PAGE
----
Everything You Need To Know About Eataly’s First Canadian Location

There’s a hazelnut spread fountain, an olive-oil tasting station, 15 different kinds of hand-made pasta—and so much more.

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Grab a reusable shopping bag, put on your stretchiest pants and get ready for a carb-induced food coma, because Eataly, the luxury Italian food hall, just landed in Toronto’s Yorkville neighbourhood. The 50,000 square foot location—the first in Canada and the brand’s 40th across the globe—spans three floors and offers over 10,000 local and imported products, plus restaurants, cafés, bars, takeout counters, a bakery and a cooking school. At each station, chefs are busy hand-rolling dough, shaping pasta and slinging pizzas into huge, gilded ovens. With so much to see, taste and do, where do you even start? From gourmet ingredients and sweet treats on tap to grab-and-go meals and cooking lessons, here are nine things not to miss at Toronto’s buzziest foodie destination.

(Photo: Eataly Toronto)

There are four restaurants and seven other eateries

With four full-service restaurants, seven eateries, including a variety of grab-and-go counters that cater to the breakfast, lunch and dinner crowds, and a selection of cafés and bars, there’s options for everyone—and then some.

(Photo: Carmen Cheung)

The standout is La Pizza & La Pasta, a laid-back joint that specializes in everyone’s favourite Italian dishes. In the open kitchen (there’s even a mirror on the ceiling that allows for a better view of the prepping counter!), traditional Neapolitan pizzas are baked in gilded wood-burning ovens for 90 seconds and emerge with a perfectly chewy crust. On the other side of the store, La Piazza—a sunny hang-out modelled after a traditional Italian town square—is the perfect place to catch up with friends over a salumi and cheese board or a glass of wine.

(Photo: Eataly Toronto)

For those with a sweet tooth, La Pasticceria delights with an array of Italian cakes and pastries, including a tiramisu based on a recipe from the pastry chef’s nonna. There’s also a gelato bar that serves seasonal creamy concoctions made with dairy from an Ontario farm and a cannoli station where you can order a made-to-order sweet treat (or three) with your choice of ricotta, chocolate or candied fruit filling.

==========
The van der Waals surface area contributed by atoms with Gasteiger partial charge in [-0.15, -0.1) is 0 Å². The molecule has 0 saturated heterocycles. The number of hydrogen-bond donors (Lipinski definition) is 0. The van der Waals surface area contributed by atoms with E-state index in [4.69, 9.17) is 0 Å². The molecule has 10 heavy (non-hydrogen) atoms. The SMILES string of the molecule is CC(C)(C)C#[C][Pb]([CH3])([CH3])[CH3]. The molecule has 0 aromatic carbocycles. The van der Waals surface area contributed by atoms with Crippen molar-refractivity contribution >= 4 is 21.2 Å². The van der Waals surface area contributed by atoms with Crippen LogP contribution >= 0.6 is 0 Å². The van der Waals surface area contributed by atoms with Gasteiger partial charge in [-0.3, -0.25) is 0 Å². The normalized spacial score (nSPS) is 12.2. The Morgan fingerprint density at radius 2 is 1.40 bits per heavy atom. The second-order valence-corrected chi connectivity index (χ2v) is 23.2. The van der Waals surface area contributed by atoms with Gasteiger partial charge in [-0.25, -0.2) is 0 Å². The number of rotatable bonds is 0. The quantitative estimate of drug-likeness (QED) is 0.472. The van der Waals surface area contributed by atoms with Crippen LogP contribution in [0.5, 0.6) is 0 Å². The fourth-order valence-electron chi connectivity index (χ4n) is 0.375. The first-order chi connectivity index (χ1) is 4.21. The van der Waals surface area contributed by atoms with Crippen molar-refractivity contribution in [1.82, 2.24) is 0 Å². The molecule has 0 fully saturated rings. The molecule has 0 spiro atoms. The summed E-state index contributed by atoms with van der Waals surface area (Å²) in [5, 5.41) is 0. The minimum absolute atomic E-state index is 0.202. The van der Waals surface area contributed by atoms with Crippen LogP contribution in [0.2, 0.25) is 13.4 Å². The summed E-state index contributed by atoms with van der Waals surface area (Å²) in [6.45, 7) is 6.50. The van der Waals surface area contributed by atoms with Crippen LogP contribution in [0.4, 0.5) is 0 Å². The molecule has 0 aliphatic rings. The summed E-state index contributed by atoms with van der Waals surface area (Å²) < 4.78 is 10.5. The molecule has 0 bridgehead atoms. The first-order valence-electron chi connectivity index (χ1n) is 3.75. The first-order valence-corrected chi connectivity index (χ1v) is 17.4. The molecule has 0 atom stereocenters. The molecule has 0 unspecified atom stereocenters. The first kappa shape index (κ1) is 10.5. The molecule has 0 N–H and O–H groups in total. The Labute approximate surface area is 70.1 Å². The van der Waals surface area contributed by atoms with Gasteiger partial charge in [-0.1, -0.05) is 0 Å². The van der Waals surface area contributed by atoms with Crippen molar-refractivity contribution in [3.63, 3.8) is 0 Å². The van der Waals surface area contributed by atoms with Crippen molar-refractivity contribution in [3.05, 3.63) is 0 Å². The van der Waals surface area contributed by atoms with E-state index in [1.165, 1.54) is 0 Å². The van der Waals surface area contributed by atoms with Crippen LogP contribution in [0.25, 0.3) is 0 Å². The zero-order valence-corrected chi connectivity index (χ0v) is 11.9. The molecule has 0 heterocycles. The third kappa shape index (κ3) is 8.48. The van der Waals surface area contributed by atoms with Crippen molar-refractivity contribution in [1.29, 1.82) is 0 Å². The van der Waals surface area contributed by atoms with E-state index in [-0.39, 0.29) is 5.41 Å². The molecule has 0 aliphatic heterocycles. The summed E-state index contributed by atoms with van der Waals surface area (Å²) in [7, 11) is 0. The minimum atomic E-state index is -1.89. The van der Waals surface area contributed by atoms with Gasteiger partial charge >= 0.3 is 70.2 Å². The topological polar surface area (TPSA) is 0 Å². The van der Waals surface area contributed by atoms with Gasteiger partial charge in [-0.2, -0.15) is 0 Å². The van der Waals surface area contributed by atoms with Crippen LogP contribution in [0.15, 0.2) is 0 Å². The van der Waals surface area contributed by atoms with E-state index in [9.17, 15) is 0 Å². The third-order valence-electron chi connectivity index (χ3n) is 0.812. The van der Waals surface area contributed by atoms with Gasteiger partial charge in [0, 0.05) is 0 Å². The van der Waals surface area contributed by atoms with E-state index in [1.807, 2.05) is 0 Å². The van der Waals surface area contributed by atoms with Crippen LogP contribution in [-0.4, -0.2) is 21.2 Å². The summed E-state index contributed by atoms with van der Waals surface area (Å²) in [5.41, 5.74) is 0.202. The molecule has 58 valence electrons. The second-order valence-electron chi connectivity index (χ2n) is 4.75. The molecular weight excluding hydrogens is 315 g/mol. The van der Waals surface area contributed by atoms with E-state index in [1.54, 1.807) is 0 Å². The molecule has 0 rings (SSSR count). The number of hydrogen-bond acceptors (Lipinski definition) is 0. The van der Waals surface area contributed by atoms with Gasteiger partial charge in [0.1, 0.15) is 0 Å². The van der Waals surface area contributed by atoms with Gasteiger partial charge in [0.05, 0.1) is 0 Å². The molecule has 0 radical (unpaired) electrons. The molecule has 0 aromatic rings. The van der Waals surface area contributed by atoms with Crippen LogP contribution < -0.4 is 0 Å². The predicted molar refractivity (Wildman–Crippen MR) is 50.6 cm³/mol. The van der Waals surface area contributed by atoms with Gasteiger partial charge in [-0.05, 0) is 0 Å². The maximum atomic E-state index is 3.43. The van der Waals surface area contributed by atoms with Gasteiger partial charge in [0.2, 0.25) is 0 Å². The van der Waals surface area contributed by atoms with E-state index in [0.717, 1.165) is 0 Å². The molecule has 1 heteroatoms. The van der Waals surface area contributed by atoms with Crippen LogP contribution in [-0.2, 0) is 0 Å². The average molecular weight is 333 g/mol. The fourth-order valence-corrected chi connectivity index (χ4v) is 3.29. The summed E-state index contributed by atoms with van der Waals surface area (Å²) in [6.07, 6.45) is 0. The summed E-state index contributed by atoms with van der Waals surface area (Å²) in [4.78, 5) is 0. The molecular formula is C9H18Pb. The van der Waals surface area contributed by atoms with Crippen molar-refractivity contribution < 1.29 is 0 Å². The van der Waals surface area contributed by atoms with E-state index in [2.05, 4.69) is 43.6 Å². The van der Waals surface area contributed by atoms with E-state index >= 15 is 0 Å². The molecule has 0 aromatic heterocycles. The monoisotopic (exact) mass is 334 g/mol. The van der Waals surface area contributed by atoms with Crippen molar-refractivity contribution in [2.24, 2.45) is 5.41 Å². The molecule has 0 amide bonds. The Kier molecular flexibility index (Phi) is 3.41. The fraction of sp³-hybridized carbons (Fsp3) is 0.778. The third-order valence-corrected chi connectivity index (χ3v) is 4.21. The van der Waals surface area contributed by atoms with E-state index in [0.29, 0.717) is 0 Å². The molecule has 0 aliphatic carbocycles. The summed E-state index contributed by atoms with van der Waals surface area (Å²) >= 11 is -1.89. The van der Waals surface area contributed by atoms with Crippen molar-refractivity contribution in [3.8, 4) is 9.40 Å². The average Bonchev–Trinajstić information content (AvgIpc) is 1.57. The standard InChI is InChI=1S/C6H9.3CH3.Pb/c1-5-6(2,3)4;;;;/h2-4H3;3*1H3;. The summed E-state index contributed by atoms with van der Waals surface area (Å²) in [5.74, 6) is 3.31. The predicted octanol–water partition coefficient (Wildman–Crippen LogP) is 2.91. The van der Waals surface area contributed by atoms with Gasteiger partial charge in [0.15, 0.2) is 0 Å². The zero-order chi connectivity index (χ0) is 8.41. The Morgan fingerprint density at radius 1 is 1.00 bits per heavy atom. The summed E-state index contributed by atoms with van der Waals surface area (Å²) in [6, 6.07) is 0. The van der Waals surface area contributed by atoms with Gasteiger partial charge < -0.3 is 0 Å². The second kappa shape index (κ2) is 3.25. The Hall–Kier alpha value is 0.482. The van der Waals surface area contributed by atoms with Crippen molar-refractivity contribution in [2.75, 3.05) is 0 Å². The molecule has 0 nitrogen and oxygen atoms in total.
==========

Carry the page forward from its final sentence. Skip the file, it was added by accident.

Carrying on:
(Photo: Carmen Cheung)

Three kinds of pizza (and they’re all delicious!)

While we’re partial to Neapolitan-style, especially when it’s baked in a golden oven, there are new pizza horizons to explore at Eataly Toronto. Pizza alla pala is a Roman-style pie piled high with fresh toppings and sold to-go by the slice. Commonly found in Italian bakeries, it’s somewhere between bread and pizza—the crust is made of a simple mix of flour, water, yeast and salt, which gives it a crunchier feel that makes for the perfect snack. To fuel up for your next shopping session, try the filling pizza al padellino, a thick, pan-fried variation served at La Piazza that originates from Turin, Eataly’s hometown.

(Photo: Eataly Toronto)

Pasta made from scratch daily

If you crave homemade pasta but fear the mess, Eataly Toronto has you covered with ten to 15 different types of fresh pasta made daily. The offerings change seasonally, and you’ll see them reflected on the restaurants’ menus, as the pasta bar also supplies the store’s kitchens. While the butternut squash ravioli is a limited-edition fall favourite, it might make an appearance at the new location’s launch.

(Photo: Carmen Cheung)

A hazelnut spread fountain